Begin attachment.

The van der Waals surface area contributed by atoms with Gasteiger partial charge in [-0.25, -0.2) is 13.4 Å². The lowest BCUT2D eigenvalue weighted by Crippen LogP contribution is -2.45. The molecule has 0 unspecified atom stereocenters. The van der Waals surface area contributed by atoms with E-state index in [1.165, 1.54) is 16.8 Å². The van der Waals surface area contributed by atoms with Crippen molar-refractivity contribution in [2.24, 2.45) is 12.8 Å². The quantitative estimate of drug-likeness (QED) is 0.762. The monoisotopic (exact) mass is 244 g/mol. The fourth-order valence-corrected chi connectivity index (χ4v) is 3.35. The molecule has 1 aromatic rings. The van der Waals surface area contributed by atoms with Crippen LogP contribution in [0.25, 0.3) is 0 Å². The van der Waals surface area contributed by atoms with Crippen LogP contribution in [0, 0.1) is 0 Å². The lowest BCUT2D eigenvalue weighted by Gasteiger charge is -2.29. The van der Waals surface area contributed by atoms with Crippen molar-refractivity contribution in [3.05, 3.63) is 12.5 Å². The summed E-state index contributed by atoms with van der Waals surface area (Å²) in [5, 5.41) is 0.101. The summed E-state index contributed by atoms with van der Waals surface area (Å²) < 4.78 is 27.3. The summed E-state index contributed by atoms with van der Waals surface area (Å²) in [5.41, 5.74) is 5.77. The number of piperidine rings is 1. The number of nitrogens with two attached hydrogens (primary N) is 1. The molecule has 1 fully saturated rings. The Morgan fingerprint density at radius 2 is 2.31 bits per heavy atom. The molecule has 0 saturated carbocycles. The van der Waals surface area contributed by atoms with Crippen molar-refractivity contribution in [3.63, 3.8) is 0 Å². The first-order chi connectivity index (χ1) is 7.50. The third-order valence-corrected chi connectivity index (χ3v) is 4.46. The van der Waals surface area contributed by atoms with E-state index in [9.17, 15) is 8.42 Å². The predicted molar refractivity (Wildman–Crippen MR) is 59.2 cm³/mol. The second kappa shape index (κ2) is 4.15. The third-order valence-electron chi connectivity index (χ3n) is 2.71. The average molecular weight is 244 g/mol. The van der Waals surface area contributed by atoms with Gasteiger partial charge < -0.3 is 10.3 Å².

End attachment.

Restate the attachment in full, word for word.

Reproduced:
The van der Waals surface area contributed by atoms with Gasteiger partial charge in [-0.25, -0.2) is 13.4 Å². The lowest BCUT2D eigenvalue weighted by Crippen LogP contribution is -2.45. The molecule has 0 unspecified atom stereocenters. The van der Waals surface area contributed by atoms with E-state index in [1.165, 1.54) is 16.8 Å². The van der Waals surface area contributed by atoms with Crippen molar-refractivity contribution in [2.24, 2.45) is 12.8 Å². The quantitative estimate of drug-likeness (QED) is 0.762. The monoisotopic (exact) mass is 244 g/mol. The fourth-order valence-corrected chi connectivity index (χ4v) is 3.35. The molecule has 1 aromatic rings. The van der Waals surface area contributed by atoms with Crippen LogP contribution in [0.25, 0.3) is 0 Å². The van der Waals surface area contributed by atoms with Crippen LogP contribution in [0, 0.1) is 0 Å². The lowest BCUT2D eigenvalue weighted by Gasteiger charge is -2.29. The van der Waals surface area contributed by atoms with Crippen molar-refractivity contribution in [3.05, 3.63) is 12.5 Å². The summed E-state index contributed by atoms with van der Waals surface area (Å²) in [5, 5.41) is 0.101. The summed E-state index contributed by atoms with van der Waals surface area (Å²) < 4.78 is 27.3. The summed E-state index contributed by atoms with van der Waals surface area (Å²) in [5.41, 5.74) is 5.77. The number of piperidine rings is 1. The number of nitrogens with two attached hydrogens (primary N) is 1. The molecule has 1 fully saturated rings. The Morgan fingerprint density at radius 2 is 2.31 bits per heavy atom. The molecule has 0 saturated carbocycles. The van der Waals surface area contributed by atoms with Crippen molar-refractivity contribution in [3.63, 3.8) is 0 Å². The first-order chi connectivity index (χ1) is 7.50. The third-order valence-corrected chi connectivity index (χ3v) is 4.46. The van der Waals surface area contributed by atoms with E-state index in [9.17, 15) is 8.42 Å². The predicted molar refractivity (Wildman–Crippen MR) is 59.2 cm³/mol. The second kappa shape index (κ2) is 4.15. The third-order valence-electron chi connectivity index (χ3n) is 2.71. The average molecular weight is 244 g/mol. The van der Waals surface area contributed by atoms with Gasteiger partial charge < -0.3 is 10.3 Å².